Friday, March 07, 2014

River Gorge and Filmy Ferns

No takers this week for my planned walk so I found my way to my first sighting in the UK of Filmy Ferns alone up the River Nedd Fechan from the Pont Melin Car park. It will be easier going later in the year I hope and there will be more to see - so I do hope to go back - but accessing the well-recorded site for Hymenophyllum species wasn't difficult.
Hymenophyllum wilsonii on a cliff near the Nedd Fechan
and closer

Now I need to start spotting them in new sites to justify my role !

I have always delighted in finding and examining these in Western Ireland so it was good to do the same here - even if the ground under foot was rather mobile after the recent rain - making examining with a hand lens interesting. Also I find I am more and more uncertain about the exact species the more I investigate these - and I suspect there are hybrids where they occur together. (Hybrids have relatively recently been found by proper botanists in Cumbria.)

Hymenophyllum tunbrigense

These ferns are fascinating because amongst other things they have very thin leaf blades one cell thick - and the cells are quite large as this picture shows (click on it to see full size):
This picture also shows the characteristic toothed sorusof  Hymenophyllum tunbrigense which makes identification of this species easy enough when they are present.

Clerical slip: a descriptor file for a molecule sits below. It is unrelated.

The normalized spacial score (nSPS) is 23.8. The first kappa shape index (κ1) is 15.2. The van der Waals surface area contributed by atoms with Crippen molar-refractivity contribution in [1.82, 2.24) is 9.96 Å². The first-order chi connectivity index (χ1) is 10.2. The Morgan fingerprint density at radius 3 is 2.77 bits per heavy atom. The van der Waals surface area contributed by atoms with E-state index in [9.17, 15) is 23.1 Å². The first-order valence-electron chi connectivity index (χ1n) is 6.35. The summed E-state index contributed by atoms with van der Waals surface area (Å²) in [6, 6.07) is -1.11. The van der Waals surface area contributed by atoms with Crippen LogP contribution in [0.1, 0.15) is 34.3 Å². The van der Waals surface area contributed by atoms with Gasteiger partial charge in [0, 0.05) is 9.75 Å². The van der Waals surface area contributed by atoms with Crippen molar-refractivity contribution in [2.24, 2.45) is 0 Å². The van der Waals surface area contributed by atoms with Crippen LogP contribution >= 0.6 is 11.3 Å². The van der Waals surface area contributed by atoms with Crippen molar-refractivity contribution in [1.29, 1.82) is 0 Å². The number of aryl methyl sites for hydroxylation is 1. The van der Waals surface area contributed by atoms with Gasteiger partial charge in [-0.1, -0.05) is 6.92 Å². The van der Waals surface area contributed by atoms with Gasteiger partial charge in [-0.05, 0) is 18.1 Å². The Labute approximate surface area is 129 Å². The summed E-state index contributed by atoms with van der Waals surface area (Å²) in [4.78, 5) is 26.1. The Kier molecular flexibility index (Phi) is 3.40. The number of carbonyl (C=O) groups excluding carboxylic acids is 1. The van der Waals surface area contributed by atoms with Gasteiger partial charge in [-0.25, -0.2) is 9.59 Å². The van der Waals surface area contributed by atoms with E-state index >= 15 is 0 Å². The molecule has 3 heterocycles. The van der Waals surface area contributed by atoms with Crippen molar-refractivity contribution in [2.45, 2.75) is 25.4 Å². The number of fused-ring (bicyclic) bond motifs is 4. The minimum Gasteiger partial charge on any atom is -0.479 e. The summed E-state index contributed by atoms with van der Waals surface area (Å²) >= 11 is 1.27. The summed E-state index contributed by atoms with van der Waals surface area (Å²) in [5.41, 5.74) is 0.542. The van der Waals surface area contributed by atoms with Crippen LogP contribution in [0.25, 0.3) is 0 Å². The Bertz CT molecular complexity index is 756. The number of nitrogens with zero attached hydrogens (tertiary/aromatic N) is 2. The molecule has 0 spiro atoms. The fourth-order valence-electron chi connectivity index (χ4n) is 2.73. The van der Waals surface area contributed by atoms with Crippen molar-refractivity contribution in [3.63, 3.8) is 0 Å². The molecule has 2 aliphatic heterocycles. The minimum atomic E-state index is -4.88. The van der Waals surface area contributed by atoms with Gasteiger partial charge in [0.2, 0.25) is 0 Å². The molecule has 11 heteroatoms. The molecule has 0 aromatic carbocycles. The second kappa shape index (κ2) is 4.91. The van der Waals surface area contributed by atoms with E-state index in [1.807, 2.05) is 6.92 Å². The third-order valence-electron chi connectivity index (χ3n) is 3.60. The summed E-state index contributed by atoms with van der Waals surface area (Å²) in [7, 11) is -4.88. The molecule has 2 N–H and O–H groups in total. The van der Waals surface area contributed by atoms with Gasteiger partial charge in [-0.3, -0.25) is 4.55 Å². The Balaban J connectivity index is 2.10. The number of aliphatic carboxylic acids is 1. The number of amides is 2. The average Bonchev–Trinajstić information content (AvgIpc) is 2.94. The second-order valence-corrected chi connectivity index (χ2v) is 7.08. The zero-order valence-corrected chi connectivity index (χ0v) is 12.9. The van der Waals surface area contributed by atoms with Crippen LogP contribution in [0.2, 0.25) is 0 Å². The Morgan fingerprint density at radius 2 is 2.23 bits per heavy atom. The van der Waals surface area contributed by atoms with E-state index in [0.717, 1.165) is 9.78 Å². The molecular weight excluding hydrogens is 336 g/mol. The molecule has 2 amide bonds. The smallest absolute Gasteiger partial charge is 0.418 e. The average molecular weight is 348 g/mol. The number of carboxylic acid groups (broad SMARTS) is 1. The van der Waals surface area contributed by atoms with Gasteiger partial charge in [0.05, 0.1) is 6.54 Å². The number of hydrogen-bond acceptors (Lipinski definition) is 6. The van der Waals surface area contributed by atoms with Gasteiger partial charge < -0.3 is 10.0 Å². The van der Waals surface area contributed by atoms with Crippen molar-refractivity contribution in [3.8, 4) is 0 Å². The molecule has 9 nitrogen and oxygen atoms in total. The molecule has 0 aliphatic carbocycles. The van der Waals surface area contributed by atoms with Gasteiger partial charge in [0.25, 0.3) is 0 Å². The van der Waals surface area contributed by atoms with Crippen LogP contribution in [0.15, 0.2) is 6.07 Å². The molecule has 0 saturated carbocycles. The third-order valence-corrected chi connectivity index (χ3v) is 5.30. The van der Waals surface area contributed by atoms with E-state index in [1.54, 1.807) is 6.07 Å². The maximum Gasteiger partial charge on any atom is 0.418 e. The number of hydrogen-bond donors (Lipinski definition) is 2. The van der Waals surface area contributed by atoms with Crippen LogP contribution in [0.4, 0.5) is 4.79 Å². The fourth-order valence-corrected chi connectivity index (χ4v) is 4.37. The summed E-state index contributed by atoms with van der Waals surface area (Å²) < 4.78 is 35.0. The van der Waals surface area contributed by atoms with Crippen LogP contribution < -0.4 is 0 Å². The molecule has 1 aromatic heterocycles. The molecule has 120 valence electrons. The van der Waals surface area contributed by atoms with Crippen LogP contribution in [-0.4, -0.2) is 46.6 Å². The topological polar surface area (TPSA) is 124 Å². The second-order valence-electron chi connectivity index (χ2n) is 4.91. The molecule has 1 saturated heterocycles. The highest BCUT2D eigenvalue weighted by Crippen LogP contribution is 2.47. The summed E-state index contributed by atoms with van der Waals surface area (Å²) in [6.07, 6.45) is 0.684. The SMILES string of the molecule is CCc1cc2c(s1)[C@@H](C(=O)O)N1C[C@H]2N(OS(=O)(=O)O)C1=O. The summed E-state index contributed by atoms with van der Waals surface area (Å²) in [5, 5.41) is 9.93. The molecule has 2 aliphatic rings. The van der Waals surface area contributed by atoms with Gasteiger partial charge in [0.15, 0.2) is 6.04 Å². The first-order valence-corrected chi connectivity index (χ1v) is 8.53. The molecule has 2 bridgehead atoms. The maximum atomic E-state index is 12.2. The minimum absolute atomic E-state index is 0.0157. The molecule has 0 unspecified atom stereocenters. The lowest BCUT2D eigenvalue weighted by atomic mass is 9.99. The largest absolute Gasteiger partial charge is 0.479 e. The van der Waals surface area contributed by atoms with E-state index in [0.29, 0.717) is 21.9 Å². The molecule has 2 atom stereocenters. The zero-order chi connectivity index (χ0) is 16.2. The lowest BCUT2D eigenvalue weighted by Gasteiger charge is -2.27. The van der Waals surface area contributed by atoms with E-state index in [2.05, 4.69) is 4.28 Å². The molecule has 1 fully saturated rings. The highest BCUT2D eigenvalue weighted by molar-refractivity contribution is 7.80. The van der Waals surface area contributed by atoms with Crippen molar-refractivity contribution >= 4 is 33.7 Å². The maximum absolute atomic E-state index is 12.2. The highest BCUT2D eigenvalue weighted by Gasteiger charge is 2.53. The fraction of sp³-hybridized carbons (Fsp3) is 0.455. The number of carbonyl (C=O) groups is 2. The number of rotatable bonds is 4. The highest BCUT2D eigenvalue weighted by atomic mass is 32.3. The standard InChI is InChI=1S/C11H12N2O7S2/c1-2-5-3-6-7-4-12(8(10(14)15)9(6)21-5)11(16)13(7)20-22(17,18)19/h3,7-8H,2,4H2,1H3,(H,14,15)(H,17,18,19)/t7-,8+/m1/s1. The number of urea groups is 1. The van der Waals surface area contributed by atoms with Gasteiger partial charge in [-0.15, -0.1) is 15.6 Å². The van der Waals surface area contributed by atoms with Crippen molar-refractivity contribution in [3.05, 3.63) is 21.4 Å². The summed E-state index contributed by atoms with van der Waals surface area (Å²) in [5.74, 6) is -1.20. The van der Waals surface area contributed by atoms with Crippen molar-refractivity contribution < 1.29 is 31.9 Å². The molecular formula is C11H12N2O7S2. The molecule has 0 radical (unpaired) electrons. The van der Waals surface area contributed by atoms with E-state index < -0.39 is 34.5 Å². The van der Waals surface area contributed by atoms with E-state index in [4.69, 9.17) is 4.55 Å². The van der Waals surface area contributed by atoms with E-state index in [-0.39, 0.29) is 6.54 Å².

They demand high humidity and cannot survive drought for long but I've found they also don't seem to grow in the dripping wet areas either like this tufa outcrop I passed on the way:
So north facing, near running water and as often as not on a vertical rock face it seems. 

I explored further up the river, increasing my species count slowly as I went but wasn't able to access the river edge at all points. Certainly I didn't manage to find any more Hymenophyllum - even if I was momentarily confused by a non-vascular similar:
Plagiomnium undulatum I think

It made me realise I'm not as solid on the differences between the Bryophytes and Vascular Plants as I should be - this seemed to have a leaf vein - but no, consulting my Penguin Dictionary of Botany I discover that is a "nerve" and consists of a "narrow thickened strip of tissue down the middle of a moss leaf". The vascular plants have differentiated veins and are altogether much more sophisticated in their ability to move water around. (Even if the filmy ferns are still pretty fragile with respect to coping with drought.)

There were many other interesting sights along the way including this Pellia species (?) in fruiting mode - spores came away in a cloud when I touched a "ripe" fruiting body as below.
Some more pictures:

And finally I stopped off at Maen Llia on the way back...

No comments: